Pumpkins also appear in the pies, fields and farms of the autumnal Sleepy Hollow. The cultivation of these pumpkins is part of a key dynamic in the narrative. Ichabod hopes to inherit farmland in the village and sell up, so that this agricultural land ‘might be readily turned into cash.’ This is juxtaposed with the inhabitants of the curiously still and unchanging Sleepy Hollow, who participate in a far more old-fashioned form of agriculture. Kristin Van Tassel notes the way that Sleepy Hollow’s farms evoke self-sufficiency, and suggests that beneath this ‘seeming celebration of the subsistence farm’ is a ‘subtle indication of the priorities accompanying the emergence of the new market economy,’ characterised by Crane’s plans for the farmland. However, Crane has been taken in by ‘the witching influence of the air,’ and believes as fervently as the rest of the villagers in the existence of the phantom Headless Horseman. Thus, when Crane is tricked by a villager masquerading as the ghoul, who hurls the pumpkin at Crane to scare him off for good, the vegetable becomes a symbol of Sleepy Hollow’s resistance to modernising forces. The superstitious traditions of rural America have allowed them to fight back against agricultural modernisation, and anxieties of a changing nation and the supernatural are united in the pumpkin.
In 1852, The Headless Horseman was joined by another pumpkin-headed character, the eponymous scarecrow in Nathaniel Hawthorne’s short story Feathertop. In the story, a rural New England witch creates Feathertop from unused and obsolete objects lying around her farmyard, including an old broomstick, a bag of straw, and a ‘disabled flail’.
She sends her creation into a bustling town to negotiate with the inhabitants of a modern, urban America. Hawthorne builds on tensions identified by Irving between urban and rural, again appropriating the pumpkin as emblematic of these tensions. Moreover, Hawthorne imagines America’s archaic rural spaces as home to characters with supernatural powers and not entirely benevolent motives, again highlighting the perceived centrality of superstition and belief in magic in America’s past. These ideas are embodied by Feathertop, the bewitched scarecrow, and Hawthorne’s choice of a ‘withered and shrivelled pumpkin’ with a ‘mysterious kind of smile’ for the character’s head therefore strengthens already-established links between historical agriculture, the supernatural and the pumpkin.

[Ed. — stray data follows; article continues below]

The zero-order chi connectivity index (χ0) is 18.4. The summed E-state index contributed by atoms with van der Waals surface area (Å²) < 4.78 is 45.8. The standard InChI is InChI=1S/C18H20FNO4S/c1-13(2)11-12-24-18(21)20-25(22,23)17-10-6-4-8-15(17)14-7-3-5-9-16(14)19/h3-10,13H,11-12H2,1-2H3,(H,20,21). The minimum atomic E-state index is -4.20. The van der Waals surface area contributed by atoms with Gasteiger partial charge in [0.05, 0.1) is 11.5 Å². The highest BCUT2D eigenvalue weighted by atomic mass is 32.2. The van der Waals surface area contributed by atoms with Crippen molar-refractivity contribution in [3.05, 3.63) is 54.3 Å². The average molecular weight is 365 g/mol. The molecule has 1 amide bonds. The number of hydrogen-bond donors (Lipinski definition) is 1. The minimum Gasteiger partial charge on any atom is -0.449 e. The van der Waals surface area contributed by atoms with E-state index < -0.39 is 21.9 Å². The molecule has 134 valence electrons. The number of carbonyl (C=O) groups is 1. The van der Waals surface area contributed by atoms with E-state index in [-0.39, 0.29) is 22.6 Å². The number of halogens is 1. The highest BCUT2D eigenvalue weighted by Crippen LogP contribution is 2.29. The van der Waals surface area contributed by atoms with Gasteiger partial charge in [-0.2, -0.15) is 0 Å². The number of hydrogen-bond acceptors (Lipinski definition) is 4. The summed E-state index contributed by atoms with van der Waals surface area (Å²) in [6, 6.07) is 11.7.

The ideas that pumpkins represent in these narratives have much in common with those at the heart of Halloween: boundaries between past and present, the supernatural, and the liminal moment, whether seasonal or societal. These days, pumpkins are constantly used as visual shorthand for the malign, in creations as iconic as John Carpenter’s Halloween (1978) and as recent as Stranger Things 2 (2017). Exploring the literary landscape from which these depictions have emerged illuminates a complex imaginative interplay between American history, farming, and the supernatural which belies this most ubiquitous of Halloween images.
Alice Patchett is a second-year PhD student studying the impact of national agricultural history on the American Gothic and its literary legacies. She is particularly interested in instances in which crops are associated with horror, anxiety and the supernatural, and the various collective anxieties surrounding American agriculture which these convey.